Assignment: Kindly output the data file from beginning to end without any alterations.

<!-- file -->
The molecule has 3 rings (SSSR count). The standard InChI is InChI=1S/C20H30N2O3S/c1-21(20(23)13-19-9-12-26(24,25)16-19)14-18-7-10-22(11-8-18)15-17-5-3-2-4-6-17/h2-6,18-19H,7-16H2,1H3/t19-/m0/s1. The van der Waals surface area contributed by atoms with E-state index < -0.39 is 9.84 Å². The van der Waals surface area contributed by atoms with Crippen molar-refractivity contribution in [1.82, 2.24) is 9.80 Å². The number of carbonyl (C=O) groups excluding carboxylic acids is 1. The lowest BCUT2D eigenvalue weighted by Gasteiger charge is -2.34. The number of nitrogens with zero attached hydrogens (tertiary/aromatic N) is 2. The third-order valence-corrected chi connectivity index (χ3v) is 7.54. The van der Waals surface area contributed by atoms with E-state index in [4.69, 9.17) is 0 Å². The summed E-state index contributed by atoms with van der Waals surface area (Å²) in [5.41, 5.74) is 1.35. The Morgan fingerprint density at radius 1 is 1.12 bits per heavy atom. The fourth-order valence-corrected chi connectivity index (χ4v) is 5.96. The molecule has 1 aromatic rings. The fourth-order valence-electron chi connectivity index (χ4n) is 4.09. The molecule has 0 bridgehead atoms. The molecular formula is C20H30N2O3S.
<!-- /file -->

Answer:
The molecule has 3 rings (SSSR count). The standard InChI is InChI=1S/C20H30N2O3S/c1-21(20(23)13-19-9-12-26(24,25)16-19)14-18-7-10-22(11-8-18)15-17-5-3-2-4-6-17/h2-6,18-19H,7-16H2,1H3/t19-/m0/s1. The van der Waals surface area contributed by atoms with E-state index < -0.39 is 9.84 Å². The van der Waals surface area contributed by atoms with Crippen molar-refractivity contribution in [1.82, 2.24) is 9.80 Å². The number of carbonyl (C=O) groups excluding carboxylic acids is 1. The lowest BCUT2D eigenvalue weighted by Gasteiger charge is -2.34. The number of nitrogens with zero attached hydrogens (tertiary/aromatic N) is 2. The third-order valence-corrected chi connectivity index (χ3v) is 7.54. The van der Waals surface area contributed by atoms with E-state index in [4.69, 9.17) is 0 Å². The summed E-state index contributed by atoms with van der Waals surface area (Å²) in [5.41, 5.74) is 1.35. The Morgan fingerprint density at radius 1 is 1.12 bits per heavy atom. The fourth-order valence-corrected chi connectivity index (χ4v) is 5.96. The molecule has 1 aromatic rings. The fourth-order valence-electron chi connectivity index (χ4n) is 4.09. The molecule has 0 bridgehead atoms. The molecular formula is C20H30N2O3S.